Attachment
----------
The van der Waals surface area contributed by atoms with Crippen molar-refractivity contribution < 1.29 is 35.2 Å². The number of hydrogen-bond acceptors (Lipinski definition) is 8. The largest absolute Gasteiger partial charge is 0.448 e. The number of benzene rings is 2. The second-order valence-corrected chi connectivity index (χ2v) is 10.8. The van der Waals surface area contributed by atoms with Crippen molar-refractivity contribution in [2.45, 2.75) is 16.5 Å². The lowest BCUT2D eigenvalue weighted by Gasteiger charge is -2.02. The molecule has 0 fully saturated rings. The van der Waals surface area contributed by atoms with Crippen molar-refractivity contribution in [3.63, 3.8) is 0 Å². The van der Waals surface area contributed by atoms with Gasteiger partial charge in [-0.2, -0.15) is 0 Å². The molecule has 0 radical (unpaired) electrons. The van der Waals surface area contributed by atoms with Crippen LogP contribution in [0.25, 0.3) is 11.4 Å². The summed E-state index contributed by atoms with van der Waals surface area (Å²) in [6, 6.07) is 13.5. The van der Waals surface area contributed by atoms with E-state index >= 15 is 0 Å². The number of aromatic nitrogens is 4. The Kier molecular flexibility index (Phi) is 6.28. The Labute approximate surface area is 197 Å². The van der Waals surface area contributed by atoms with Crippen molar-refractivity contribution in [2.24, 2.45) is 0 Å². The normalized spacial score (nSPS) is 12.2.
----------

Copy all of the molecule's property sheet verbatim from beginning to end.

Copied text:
The van der Waals surface area contributed by atoms with Crippen molar-refractivity contribution < 1.29 is 35.2 Å². The number of hydrogen-bond acceptors (Lipinski definition) is 8. The largest absolute Gasteiger partial charge is 0.448 e. The number of benzene rings is 2. The second-order valence-corrected chi connectivity index (χ2v) is 10.8. The van der Waals surface area contributed by atoms with Crippen molar-refractivity contribution in [2.45, 2.75) is 16.5 Å². The lowest BCUT2D eigenvalue weighted by Gasteiger charge is -2.02. The molecule has 0 fully saturated rings. The van der Waals surface area contributed by atoms with Crippen molar-refractivity contribution in [3.63, 3.8) is 0 Å². The van der Waals surface area contributed by atoms with Gasteiger partial charge in [-0.2, -0.15) is 0 Å². The molecule has 0 radical (unpaired) electrons. The van der Waals surface area contributed by atoms with Crippen LogP contribution in [0.25, 0.3) is 11.4 Å². The summed E-state index contributed by atoms with van der Waals surface area (Å²) in [6, 6.07) is 13.5. The van der Waals surface area contributed by atoms with E-state index >= 15 is 0 Å². The number of aromatic nitrogens is 4. The Kier molecular flexibility index (Phi) is 6.28. The Labute approximate surface area is 197 Å². The van der Waals surface area contributed by atoms with Crippen molar-refractivity contribution in [2.24, 2.45) is 0 Å². The normalized spacial score (nSPS) is 12.2.